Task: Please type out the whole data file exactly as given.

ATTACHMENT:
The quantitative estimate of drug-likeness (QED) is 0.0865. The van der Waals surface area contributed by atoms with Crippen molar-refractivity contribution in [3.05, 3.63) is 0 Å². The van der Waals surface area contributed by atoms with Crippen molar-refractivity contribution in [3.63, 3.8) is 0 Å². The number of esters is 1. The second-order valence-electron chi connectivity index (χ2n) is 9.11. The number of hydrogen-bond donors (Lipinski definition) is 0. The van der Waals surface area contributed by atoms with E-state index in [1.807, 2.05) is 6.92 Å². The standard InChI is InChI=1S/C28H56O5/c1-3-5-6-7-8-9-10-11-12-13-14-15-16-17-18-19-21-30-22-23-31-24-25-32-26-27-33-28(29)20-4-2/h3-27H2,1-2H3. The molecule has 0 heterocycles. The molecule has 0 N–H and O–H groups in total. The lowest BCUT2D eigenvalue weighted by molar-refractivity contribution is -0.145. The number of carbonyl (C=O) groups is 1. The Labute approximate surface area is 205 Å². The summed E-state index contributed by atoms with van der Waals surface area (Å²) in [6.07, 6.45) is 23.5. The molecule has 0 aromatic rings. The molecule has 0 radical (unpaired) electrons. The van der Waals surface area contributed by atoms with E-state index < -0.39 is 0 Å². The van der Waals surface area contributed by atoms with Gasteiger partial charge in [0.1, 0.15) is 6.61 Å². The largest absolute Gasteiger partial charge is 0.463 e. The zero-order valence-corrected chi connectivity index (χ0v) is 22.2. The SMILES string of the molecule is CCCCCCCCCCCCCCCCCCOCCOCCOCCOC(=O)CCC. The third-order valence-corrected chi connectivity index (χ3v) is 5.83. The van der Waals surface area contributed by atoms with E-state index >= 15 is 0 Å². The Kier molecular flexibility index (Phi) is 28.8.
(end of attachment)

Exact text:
The quantitative estimate of drug-likeness (QED) is 0.0865. The van der Waals surface area contributed by atoms with Crippen molar-refractivity contribution in [3.05, 3.63) is 0 Å². The van der Waals surface area contributed by atoms with Crippen molar-refractivity contribution in [3.63, 3.8) is 0 Å². The number of esters is 1. The second-order valence-electron chi connectivity index (χ2n) is 9.11. The number of hydrogen-bond donors (Lipinski definition) is 0. The van der Waals surface area contributed by atoms with E-state index in [1.807, 2.05) is 6.92 Å². The standard InChI is InChI=1S/C28H56O5/c1-3-5-6-7-8-9-10-11-12-13-14-15-16-17-18-19-21-30-22-23-31-24-25-32-26-27-33-28(29)20-4-2/h3-27H2,1-2H3. The molecule has 0 heterocycles. The molecule has 0 N–H and O–H groups in total. The lowest BCUT2D eigenvalue weighted by molar-refractivity contribution is -0.145. The number of carbonyl (C=O) groups is 1. The Labute approximate surface area is 205 Å². The summed E-state index contributed by atoms with van der Waals surface area (Å²) in [6.07, 6.45) is 23.5. The molecule has 0 aromatic rings. The molecule has 0 radical (unpaired) electrons. The van der Waals surface area contributed by atoms with E-state index < -0.39 is 0 Å². The van der Waals surface area contributed by atoms with Gasteiger partial charge in [0.1, 0.15) is 6.61 Å². The largest absolute Gasteiger partial charge is 0.463 e. The zero-order valence-corrected chi connectivity index (χ0v) is 22.2. The SMILES string of the molecule is CCCCCCCCCCCCCCCCCCOCCOCCOCCOC(=O)CCC. The third-order valence-corrected chi connectivity index (χ3v) is 5.83. The van der Waals surface area contributed by atoms with E-state index >= 15 is 0 Å². The Kier molecular flexibility index (Phi) is 28.8.